Written by Occupli Safety Consultant Jake Bumpus

It is not unusual for some workplaces (such as R&D labs) to handle substances which have relatively little health and safety data available; by their nature, these facilities are often handling substances which are novel and so in-depth testing and characterisation has not yet been completed.

However, there are well-established methodologies available to occupational health and safety professionals and occupational hygienists in the pharmaceutical industry to make suitably conservative assumptions about the chemical hazards posed by a relatively novel substance, and hence what type of engineered controls are required to safely handle them.

Variously called “Occupational Exposure Banding” (as described by NIOSH in the US), or “Control Banding” (the term used by the UK HSE), a banding approach can be used with relatively little detailed toxicological information to determine the required controls. Figure 1 below is a useful summary table which relates the methods of containment required to safely handle a substance, the associated Occupational Exposure Band, the Occupational Exposure Limit, Active Pharmaceutical Ingredient (API) potency, and overall hazard posed by the substance.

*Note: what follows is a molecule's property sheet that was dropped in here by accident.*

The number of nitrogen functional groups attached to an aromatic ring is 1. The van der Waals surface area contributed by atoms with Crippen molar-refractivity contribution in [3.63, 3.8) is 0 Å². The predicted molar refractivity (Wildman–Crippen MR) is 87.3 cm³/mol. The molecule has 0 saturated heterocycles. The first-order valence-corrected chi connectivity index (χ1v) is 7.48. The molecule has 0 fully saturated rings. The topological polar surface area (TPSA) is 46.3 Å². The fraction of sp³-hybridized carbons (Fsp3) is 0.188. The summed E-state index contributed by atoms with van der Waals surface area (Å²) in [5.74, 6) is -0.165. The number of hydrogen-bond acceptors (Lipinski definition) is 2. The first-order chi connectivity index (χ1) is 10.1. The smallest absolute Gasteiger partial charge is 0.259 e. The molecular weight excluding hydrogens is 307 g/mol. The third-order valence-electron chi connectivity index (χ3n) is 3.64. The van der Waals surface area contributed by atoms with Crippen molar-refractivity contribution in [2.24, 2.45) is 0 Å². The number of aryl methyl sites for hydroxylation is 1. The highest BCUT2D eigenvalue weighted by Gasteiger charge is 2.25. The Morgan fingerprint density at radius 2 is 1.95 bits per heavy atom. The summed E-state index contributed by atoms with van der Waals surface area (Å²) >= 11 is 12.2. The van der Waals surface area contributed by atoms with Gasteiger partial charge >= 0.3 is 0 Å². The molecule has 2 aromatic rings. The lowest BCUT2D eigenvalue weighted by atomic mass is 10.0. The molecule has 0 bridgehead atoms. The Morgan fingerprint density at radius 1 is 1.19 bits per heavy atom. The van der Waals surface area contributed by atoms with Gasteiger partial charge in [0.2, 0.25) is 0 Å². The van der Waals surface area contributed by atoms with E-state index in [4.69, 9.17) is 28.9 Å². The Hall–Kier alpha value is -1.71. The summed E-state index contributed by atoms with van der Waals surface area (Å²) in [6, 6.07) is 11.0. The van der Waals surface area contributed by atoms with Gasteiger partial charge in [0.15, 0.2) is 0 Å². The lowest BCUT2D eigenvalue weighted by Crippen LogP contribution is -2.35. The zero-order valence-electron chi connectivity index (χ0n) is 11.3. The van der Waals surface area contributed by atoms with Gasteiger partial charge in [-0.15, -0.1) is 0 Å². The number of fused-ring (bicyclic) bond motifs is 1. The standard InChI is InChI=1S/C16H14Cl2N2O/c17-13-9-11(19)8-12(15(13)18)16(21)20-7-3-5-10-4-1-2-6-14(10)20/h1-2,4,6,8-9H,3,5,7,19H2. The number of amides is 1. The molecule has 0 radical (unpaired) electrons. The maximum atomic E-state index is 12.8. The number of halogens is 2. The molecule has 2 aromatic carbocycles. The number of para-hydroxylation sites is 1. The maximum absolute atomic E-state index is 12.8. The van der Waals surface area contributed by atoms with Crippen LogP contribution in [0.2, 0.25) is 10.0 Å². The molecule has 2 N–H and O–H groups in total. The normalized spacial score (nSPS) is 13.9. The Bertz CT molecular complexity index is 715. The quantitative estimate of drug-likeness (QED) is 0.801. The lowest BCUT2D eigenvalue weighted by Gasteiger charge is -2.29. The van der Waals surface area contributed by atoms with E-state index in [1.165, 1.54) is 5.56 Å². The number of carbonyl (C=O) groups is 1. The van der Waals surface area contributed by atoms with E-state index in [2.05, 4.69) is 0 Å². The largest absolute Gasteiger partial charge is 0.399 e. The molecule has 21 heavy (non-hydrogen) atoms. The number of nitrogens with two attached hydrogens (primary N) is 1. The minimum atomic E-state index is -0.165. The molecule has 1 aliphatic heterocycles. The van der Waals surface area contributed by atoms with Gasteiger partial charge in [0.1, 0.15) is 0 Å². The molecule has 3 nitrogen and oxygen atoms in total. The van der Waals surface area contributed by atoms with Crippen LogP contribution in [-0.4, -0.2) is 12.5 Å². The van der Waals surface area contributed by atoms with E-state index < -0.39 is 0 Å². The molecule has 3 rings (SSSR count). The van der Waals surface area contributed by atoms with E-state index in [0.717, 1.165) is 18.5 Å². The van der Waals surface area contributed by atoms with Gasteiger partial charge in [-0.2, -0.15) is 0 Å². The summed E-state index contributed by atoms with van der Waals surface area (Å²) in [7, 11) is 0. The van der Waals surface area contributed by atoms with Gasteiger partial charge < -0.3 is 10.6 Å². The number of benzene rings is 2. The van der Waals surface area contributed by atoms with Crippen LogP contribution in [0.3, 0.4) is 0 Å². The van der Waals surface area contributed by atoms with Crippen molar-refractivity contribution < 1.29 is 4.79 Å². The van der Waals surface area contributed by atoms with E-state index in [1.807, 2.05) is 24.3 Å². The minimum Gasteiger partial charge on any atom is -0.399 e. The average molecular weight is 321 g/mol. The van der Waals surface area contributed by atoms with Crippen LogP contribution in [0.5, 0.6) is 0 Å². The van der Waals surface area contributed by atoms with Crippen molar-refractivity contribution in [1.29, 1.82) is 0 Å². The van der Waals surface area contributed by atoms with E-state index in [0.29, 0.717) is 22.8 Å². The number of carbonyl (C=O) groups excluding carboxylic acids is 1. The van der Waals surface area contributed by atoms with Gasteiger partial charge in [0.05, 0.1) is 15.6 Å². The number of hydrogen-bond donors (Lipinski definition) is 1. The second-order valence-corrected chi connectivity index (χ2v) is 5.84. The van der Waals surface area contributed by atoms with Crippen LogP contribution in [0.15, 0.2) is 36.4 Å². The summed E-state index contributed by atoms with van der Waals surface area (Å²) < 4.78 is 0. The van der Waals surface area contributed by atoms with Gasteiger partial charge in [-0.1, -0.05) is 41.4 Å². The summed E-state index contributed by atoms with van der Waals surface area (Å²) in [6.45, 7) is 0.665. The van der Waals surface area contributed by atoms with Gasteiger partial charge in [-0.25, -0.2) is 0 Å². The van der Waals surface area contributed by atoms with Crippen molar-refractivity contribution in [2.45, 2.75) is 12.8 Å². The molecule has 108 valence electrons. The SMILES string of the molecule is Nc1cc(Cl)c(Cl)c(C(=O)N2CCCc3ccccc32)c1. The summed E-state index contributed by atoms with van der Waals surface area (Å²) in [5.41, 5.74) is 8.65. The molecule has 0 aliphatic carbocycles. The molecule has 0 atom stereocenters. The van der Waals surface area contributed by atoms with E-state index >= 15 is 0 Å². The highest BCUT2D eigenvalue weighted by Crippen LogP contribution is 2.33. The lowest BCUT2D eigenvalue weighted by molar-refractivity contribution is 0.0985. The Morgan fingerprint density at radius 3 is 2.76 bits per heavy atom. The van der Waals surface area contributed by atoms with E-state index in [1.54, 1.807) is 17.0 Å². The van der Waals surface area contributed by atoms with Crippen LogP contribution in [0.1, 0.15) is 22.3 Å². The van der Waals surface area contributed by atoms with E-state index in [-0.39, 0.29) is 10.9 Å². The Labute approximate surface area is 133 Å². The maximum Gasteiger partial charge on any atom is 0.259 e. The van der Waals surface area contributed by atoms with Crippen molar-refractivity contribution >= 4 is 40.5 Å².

Figure 1 – OEB Guide (reproduced from Hanningfield)

As an example, if a research and development facility was being used to handle a new API candidate substance, with a potency of 5 mg/day, then this would be classified as requiring an OEB of 3. To handle this substance safely, the types of engineering containment controls would include the use of split valves, downflow booths and continuous liners.

Despite a lack of detailed health and safety information being available, this type of methodology can be used to ensure that worker exposure to hazardous chemical agents is minimised and that the risk is kept as low as reasonably practicable.